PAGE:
If you take care of someone full time, as in 35 hours a week or more, you could get up to 64.6 pounds every week, as long as the person you are caring for gets certain benefits as well. In order to get a Carer’s Allowance, you do not have to be related to the person you care for, nor do you have to live with them. However, you do not get any extra benefits paid to your account if you care for multiple people. If you get any other benefits, a Carer’s Allowance could affect those benefits that you get and could affect the benefits of the person who you care for. If you apply for the Carer’s Allowance you will have to pay a tax on it if your personal income is over the personal allowance.
In order for you to be eligible to receive a Carer’s Allowance, you must already have applied for and be receiving other benefits such as the Personal Independence Payment, the Disability Living Allowance, the Attendance Allowance, Constant Attendance Allowance at the normal rate or the basic full day rate, or the Armed Forces Independence Payment. Aside from these requirements, you must also only earn 120 pounds or less after you have your taxes and expenses taken out; expenses can count as 50% of pension contributions, and expenses that come from caring for your kids or disabled people that occur while you are working. The other requirements are that you have to be at least 16 years old or older, spend 35 hours a week or more caring for a person, live in England, Scotland, or Wales, not be receiving an education full-time, and not have any immigration control issues. If you do not meet all of these requirements and are un-eligible for Carer’s Allowance, you can still apply for and possibly get carer’s credit instead.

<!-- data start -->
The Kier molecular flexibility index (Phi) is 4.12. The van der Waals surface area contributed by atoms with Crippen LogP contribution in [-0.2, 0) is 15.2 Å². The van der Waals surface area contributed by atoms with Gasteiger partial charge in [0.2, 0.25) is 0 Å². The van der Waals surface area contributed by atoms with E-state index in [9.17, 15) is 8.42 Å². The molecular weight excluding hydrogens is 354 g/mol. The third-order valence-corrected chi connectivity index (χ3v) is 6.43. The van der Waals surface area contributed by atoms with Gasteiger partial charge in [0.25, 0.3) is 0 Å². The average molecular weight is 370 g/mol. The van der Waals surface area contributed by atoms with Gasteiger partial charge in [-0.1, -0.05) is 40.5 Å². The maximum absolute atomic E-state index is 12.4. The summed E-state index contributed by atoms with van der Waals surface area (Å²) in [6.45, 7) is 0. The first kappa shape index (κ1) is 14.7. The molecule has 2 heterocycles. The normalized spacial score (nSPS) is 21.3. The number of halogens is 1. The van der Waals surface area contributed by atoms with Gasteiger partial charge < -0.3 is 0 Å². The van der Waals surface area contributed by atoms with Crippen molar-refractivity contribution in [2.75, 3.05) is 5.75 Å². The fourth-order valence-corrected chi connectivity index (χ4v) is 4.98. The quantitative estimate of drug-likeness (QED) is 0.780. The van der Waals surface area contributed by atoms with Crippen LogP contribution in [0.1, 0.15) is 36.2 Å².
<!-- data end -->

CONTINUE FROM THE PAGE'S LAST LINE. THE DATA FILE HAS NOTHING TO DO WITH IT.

When you start receiving Carer’s Allowance, the person you are taking care of will stop getting certain benefits such as severe disability premiums. extra money for disability to go along with pension credit, and they will receive a reduced council tax. As far as your personal benefits go, they can be affected as well. If you get Carer’s Allowance, your number of benefits might be reduced, but the total benefit payments will either go up or stay the same as always. however, this allowance does not count towards our total benefit cap. If you need more information as to which of your benefits will be affected or the benefits of the person you care for, you can visit the website at https://www.gov.uk/carers-allowance, or call the Carers Allowance helpline for immediate assistance.
When you are getting ready to make a claim to get the allowance, you need to have several things in order before you apply. You need to have your national insurance number (and your partner’s if you have one), your bank or building society details, employment details or paystub, those who just stopped working need their P45, any course details if you are getting a part-time education, and the details of all of your expenses. At the time of your application, you will also need the birthday and address of the person you care for, their national insurance number if they are older than 16, and the disability living allowance if they are younger than 16.